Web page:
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**preview**shows half of the first page. to view the full**3 pages of the document.**5.4 Aggregate Planned Expenditure

We have a good idea of how consumption works, and some preliminary idea of the size and

variability of the components of aggregate expenditure.

• We are now going to develop a basic model of aggregate spending/expenditure (AE) and what

factors affect aggregate spending, and how changes in aggregate spending lead to changes in

the level of production Y.

• This is our first building block model, to be able to understand key components of the

macroeconomy.

• We are going to make things a little simpler by assuming initially that there are no changes in

the aggregate price level.

We now wish to find the point of equilibrium expenditure.

• Equilibrium expenditure occurs when aggregate planned expenditure equals real GDP.

• In other words, when planned spending equals actual production – this is an equilibrium

because everyone who wants to buy something can find some goods/services to buy, and

everyone who wants to sell something can find a buyer.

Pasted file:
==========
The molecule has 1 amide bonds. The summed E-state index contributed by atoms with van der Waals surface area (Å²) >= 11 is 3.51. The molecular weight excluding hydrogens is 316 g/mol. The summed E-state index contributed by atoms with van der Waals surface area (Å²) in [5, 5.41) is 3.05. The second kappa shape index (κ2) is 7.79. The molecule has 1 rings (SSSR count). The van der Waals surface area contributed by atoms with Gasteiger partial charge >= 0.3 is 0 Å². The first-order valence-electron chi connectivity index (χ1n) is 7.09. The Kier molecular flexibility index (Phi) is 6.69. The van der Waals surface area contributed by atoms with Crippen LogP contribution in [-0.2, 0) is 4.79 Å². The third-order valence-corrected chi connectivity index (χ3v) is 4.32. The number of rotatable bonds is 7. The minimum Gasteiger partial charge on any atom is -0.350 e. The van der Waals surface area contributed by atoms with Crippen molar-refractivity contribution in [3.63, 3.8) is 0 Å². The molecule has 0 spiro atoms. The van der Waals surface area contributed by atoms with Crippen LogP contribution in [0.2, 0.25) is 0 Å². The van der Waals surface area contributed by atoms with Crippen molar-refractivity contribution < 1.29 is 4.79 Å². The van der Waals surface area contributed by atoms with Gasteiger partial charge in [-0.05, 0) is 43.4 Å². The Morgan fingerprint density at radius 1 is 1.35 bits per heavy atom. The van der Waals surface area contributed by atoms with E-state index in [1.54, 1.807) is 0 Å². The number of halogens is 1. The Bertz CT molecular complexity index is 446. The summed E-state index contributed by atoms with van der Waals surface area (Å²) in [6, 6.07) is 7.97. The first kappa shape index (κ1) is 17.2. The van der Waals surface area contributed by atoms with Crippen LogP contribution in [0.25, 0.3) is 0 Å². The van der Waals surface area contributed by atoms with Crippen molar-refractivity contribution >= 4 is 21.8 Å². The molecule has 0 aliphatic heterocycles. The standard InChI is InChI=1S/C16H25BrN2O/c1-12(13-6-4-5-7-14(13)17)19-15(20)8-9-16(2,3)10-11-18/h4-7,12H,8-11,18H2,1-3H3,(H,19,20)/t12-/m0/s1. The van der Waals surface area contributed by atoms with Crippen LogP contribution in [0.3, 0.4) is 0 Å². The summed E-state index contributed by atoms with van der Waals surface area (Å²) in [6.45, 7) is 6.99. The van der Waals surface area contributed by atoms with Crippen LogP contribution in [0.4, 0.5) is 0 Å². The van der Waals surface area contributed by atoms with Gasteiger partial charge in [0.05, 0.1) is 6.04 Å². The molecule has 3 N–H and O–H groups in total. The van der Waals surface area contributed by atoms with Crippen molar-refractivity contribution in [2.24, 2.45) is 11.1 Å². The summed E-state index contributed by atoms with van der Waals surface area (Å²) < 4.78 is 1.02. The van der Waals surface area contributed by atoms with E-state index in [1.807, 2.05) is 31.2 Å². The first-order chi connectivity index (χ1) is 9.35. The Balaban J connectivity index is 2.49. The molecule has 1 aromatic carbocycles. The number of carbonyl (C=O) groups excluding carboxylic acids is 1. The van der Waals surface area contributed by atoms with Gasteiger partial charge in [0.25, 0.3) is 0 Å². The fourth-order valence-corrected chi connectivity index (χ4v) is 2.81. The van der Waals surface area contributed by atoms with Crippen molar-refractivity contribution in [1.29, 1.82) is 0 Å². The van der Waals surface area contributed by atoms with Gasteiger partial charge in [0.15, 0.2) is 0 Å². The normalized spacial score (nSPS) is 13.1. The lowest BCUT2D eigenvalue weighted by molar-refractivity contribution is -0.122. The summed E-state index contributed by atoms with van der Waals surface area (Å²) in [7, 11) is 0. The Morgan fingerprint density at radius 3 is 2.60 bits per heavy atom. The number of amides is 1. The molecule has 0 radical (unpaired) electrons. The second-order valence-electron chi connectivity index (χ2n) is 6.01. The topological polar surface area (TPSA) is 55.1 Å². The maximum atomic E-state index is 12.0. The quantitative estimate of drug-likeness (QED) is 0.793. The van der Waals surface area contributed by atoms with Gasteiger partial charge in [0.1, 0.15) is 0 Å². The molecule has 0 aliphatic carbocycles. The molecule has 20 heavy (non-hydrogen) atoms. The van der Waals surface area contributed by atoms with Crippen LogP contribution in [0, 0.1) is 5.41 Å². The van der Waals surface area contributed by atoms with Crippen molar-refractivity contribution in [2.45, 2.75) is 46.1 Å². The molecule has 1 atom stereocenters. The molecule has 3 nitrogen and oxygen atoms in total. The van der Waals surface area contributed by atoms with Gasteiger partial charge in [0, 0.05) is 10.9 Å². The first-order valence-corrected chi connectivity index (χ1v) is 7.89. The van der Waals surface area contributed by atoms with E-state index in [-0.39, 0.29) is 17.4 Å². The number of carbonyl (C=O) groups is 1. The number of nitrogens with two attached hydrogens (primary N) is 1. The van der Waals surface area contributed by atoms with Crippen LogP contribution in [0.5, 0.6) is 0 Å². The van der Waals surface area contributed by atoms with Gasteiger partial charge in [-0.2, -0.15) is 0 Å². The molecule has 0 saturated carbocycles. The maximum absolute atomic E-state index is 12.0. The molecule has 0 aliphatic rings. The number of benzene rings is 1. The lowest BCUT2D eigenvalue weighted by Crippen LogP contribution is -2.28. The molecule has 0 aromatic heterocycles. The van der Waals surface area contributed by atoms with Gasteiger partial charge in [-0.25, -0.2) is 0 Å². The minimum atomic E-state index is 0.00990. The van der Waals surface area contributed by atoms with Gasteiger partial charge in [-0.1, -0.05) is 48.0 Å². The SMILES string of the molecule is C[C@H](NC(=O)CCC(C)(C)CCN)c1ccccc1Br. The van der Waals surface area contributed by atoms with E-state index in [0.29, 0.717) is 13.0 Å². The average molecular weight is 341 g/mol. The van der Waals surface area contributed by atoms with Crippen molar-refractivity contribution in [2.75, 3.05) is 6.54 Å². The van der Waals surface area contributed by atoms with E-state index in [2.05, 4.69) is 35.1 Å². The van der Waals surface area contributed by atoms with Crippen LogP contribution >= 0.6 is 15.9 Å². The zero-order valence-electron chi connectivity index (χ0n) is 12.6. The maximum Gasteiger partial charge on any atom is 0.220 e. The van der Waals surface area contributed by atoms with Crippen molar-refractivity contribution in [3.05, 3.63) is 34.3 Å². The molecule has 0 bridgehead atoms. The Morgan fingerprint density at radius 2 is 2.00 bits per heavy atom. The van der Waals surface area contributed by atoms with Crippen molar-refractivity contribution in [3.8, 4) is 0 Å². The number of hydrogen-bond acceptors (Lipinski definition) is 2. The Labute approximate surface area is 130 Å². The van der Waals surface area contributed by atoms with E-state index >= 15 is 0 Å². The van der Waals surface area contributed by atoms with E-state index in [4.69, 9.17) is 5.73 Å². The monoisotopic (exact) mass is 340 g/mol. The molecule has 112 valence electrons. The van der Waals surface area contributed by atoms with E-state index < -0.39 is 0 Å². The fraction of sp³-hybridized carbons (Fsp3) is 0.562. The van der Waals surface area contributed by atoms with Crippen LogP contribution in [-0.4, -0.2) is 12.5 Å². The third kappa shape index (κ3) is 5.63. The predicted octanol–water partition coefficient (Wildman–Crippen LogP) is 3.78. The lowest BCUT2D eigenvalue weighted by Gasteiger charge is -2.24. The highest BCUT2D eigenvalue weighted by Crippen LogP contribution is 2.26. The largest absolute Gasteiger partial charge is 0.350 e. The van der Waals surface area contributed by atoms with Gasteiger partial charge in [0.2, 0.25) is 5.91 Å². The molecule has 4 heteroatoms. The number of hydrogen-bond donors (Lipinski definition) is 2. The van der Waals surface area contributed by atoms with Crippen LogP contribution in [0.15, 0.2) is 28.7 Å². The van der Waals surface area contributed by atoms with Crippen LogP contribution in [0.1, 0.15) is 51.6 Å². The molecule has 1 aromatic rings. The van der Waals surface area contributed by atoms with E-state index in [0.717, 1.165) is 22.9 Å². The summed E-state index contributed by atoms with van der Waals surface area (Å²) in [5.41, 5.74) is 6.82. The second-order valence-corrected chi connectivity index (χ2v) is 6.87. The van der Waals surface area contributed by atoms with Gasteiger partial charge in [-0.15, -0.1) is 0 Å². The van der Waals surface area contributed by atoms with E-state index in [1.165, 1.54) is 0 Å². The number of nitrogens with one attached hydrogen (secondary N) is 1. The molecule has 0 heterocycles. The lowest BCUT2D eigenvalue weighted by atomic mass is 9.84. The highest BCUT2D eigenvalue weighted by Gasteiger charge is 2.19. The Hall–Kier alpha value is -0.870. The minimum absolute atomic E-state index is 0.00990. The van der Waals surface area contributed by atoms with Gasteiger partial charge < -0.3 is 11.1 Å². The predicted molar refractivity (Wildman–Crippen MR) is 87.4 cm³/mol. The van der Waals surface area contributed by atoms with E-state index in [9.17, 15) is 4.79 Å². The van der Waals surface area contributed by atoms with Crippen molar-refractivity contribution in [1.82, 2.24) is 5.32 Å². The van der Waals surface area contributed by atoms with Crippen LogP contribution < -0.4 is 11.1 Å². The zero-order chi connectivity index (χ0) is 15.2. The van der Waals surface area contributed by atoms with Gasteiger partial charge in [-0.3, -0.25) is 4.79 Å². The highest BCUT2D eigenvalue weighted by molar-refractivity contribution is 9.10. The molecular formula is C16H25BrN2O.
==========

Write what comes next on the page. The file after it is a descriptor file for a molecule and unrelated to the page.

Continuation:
Aggregate planned expenditure is the sum of planned consumption, planned investment,

planned government purchases and planned net exports in our simplified example.

(5.9) AEp = Cp + Ip + Gp + NXp.

We need to see how the economy arrives at an equilibrium, and then use this understanding to

see how the economy adjusts in the face of a shock to the system in Module 6.

Planned consumption expenditure comes from our consumption function:

(5.2) C p = a + bYD.

• YD = Y – T is disposable income , and T is net taxes .

• We will start out by assuming that T = t0 only . This is autonomous taxes (taxes that do NOT

vary with income), no income tax for the moment.

• Substituting in these values gives us our simple planned consumption function:

(5.10) Cp = (a – bt0) + bY.

This gives us the relationship of Cp to Y .

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